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Publication #WEC 200

Emergency Snakebite Action Plan1

Steve A. Johnson and Martin B. Main2

In the unfortunate event that a child is bitten at school by a venomous snake, teachers and administrators should be prepared. We encourage schools to develop a plan of action and immediately initiate the plan if necessary.

As soon as a bite from a snake is suspected or confirmed, a teacher or administrator should:

  1. Call 911 and request that an ambulance be dispatched to the school.

  2. Call the Poison Control Center's National Hotline at 1-800-222-1222, which will direct the call to the Poison Control Center nearest to you. The highly trained staff will give guidance on what steps need to be taken prior to the arrival of the ambulance. Provide the Poison Control Center with the name and phone number of the emergency room (ER) where the victim is being taken and request that the center have a toxicologist contact the ER. The Poison Control Center's toxicologists are trained on treatment of venomous snakebites and will consult with the ER doctor to ensure the victim receives the best care possible.

  3. Contact the parents or other designated emergency contact person.

Figure 1. 

It is important to get a snakebite victim away from the snake as quickly as possible. It is not necessary to identify the snake—trying to catch or kill the snake will likely result in someone else being bitten.


Steve A. Johnson, U.S. Geological Survey

[Click thumbnail to enlarge.]

On-site care for the victim includes several basic rules that should be followed:


  • Call 911 immediately!

  • Get the victim away from the snake.

  • Immobilize the bite area if on an extremity and keep it lower than the victim's heart.

  • Remove rings, bracelets, watches, or restrictive clothing on the extremity with the bite. Wash the area of the bite with soap and water.

  • Keep the victim warm and as comfortable as possible, and offer reassurance.

  • Keep a record of the time of the bite, the victim's symptoms, and any first aid measures. Be sure to give this information to emergency medical personnel. This will help the doctor and Poison Control Center toxicologist determine the severity of the bite and appropriate treatment.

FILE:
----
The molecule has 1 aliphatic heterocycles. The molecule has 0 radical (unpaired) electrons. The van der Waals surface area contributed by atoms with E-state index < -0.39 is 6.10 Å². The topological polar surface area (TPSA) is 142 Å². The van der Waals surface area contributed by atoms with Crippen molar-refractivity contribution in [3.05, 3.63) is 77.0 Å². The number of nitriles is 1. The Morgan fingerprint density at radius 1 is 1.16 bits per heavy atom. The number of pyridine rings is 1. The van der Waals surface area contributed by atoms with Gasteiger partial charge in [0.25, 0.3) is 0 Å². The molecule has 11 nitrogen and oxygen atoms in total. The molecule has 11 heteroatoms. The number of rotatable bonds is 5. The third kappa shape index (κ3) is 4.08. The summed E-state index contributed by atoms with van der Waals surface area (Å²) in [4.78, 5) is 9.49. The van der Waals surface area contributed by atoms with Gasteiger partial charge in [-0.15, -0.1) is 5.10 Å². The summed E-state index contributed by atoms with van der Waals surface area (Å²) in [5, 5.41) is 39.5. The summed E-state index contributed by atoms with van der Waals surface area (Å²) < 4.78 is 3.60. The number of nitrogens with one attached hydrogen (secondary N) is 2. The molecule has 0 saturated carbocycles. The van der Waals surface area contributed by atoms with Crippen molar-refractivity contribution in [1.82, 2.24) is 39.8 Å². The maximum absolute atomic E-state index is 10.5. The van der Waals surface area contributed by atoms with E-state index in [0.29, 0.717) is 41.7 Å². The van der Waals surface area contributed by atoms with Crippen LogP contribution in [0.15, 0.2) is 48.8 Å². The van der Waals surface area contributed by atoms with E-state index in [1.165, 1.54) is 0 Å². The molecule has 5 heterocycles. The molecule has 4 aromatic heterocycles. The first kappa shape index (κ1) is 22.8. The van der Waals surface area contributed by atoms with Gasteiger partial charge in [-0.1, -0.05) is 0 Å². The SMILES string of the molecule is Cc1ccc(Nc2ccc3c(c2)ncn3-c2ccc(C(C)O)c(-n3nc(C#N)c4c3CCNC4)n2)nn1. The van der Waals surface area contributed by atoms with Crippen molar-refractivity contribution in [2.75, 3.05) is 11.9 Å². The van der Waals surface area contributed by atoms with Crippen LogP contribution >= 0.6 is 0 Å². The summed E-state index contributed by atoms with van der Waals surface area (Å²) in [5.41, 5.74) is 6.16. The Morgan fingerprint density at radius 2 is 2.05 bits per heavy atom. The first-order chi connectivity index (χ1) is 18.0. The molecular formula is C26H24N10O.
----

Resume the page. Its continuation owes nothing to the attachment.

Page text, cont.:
• Be aware of any allergies (drug, food, animal) or existing medical conditions the victim may have.

  • A positive identification of the snake is NOT necessary. Do not delay seeking immediate medical attention or risk further injury to the victim or others in an attempt to identify the snake.


  • Do not wait to seek medical attention until symptoms develop.

  • Do not try to catch the snake! This will put yourself (and others) at risk.

  • Do not apply a tourniquet to a bitten extremity. This can completely cut off blood flow and result in loss of the affected limb.

  • Do not apply ice or attempt to cool the bite area.

  • Do not make incisions at the bite marks and/or apply suction. This can cause further injury.

  • Do not apply heat or electric shock.

  • Do not give any stimulants or alcohol to the victim.

Additional Resources

This document is part of a four-document series produced by the UF/IFAS Department of Wildlife Ecology and Conservation:

A CD/DVD set that includes PowerPoint presentations (with speaking notes) and other information on venomous snake safety is available from the UF/IFAS Extension Bookstore (

Poison Control Hotline: 1-800-222-1222

Good Books on Florida Snakes

A Field Guide to Reptiles and Amphibians of Eastern and Central North America by Roger Conant and Joseph Collins, Houghton Mifflin Company, 3rd edition, 1998 (one of the Peterson Field Guide Series)

Florida's Fabulous Reptiles and Amphibians by Pete Carmichael and Winston Williams, World Publications, 2004

Snakes of the Southeastby Whit Gibbons and Mike Dorcas, University of Georgia Press, 2005

Snake Resources on the Internet

Dr. J’s Wildlife Web Page—Online guide to Florida’s Snakes:

Florida Museum of Natural History—Online guide to Florida snakes:

Florida Fish and Wildlife Conservation Commission snake page: Choose the "reptile" category and "snake" subcategory.

Partners in Amphibian and Reptile Conservation (PARC) site:

Snake Handling Equipment (we recommend their Gentle Giant tongs) (we recommend their 60" Standard Snake Tongs.)



This document is WEC 200, one of a 4-part series of the Wildlife Ecology and Conservation Department entitled Dealing with Venomous Snakes in Florida School Yards, UF/IFAS Extension. Original publication date September 2005. Revised March 2009, June 2012, February 2016, and February 2020. Visit the EDIS website at for the currently supported version of this publication. A CD/DVD set that includes PowerPoint presentations (with speaking notes) and other information on venomous snake safety is available from the UF/IFAS Extension Bookstore ( For additional information, visit Dr. Johnson's website at


Steve A. Johnson, associate professor and Extension specialist, Department of Wildlife Ecology and Conservation; and Martin B. Main, professor and Extension specialist, Department of Wildlife Ecology and Conservation; UF/IFAS Extension, Gainesville, FL 32611.

The Institute of Food and Agricultural Sciences (IFAS) is an Equal Opportunity Institution authorized to provide research, educational information and other services only to individuals and institutions that function with non-discrimination with respect to race, creed, color, religion, age, disability, sex, sexual orientation, marital status, national origin, political opinions or affiliations. For more information on obtaining other UF/IFAS Extension publications, contact your county's UF/IFAS Extension office.

U.S. Department of Agriculture, UF/IFAS Extension Service, University of Florida, IFAS, Florida A & M University Cooperative Extension Program, and Boards of County Commissioners Cooperating. Nick T. Place, dean for UF/IFAS Extension.